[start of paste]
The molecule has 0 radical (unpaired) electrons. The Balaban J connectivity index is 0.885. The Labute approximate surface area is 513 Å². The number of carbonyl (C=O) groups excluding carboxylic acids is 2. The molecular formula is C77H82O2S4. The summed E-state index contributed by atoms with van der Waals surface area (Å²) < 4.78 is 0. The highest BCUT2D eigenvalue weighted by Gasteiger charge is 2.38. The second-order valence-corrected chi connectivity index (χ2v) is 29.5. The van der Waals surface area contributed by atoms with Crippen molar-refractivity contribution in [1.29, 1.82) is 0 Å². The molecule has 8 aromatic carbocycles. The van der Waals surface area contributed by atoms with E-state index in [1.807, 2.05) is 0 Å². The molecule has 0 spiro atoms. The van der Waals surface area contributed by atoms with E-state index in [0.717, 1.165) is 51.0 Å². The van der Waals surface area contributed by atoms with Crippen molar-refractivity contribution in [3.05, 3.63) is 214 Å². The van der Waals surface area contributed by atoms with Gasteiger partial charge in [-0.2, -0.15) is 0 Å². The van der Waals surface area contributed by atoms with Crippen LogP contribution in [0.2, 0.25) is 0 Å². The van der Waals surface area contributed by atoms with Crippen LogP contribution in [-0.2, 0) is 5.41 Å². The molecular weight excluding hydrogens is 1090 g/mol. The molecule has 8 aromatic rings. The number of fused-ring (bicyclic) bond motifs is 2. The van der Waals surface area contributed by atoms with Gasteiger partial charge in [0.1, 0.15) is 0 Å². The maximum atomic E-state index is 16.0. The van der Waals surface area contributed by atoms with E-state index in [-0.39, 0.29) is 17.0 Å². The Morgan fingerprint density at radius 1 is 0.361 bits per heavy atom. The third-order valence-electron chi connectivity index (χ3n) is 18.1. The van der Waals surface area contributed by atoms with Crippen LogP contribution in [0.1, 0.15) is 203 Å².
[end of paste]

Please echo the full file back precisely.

The molecule has 0 radical (unpaired) electrons. The Balaban J connectivity index is 0.885. The Labute approximate surface area is 513 Å². The number of carbonyl (C=O) groups excluding carboxylic acids is 2. The molecular formula is C77H82O2S4. The summed E-state index contributed by atoms with van der Waals surface area (Å²) < 4.78 is 0. The highest BCUT2D eigenvalue weighted by Gasteiger charge is 2.38. The second-order valence-corrected chi connectivity index (χ2v) is 29.5. The van der Waals surface area contributed by atoms with Crippen molar-refractivity contribution in [1.29, 1.82) is 0 Å². The molecule has 8 aromatic carbocycles. The van der Waals surface area contributed by atoms with E-state index in [1.807, 2.05) is 0 Å². The molecule has 0 spiro atoms. The van der Waals surface area contributed by atoms with E-state index in [0.717, 1.165) is 51.0 Å². The van der Waals surface area contributed by atoms with Crippen molar-refractivity contribution in [3.05, 3.63) is 214 Å². The van der Waals surface area contributed by atoms with Gasteiger partial charge in [-0.2, -0.15) is 0 Å². The van der Waals surface area contributed by atoms with Crippen LogP contribution in [0.2, 0.25) is 0 Å². The van der Waals surface area contributed by atoms with Crippen LogP contribution in [-0.2, 0) is 5.41 Å². The molecular weight excluding hydrogens is 1090 g/mol. The molecule has 8 aromatic rings. The number of fused-ring (bicyclic) bond motifs is 2. The van der Waals surface area contributed by atoms with Gasteiger partial charge in [0.1, 0.15) is 0 Å². The maximum atomic E-state index is 16.0. The van der Waals surface area contributed by atoms with E-state index in [-0.39, 0.29) is 17.0 Å². The Morgan fingerprint density at radius 1 is 0.361 bits per heavy atom. The third-order valence-electron chi connectivity index (χ3n) is 18.1. The van der Waals surface area contributed by atoms with Crippen LogP contribution in [0.1, 0.15) is 203 Å².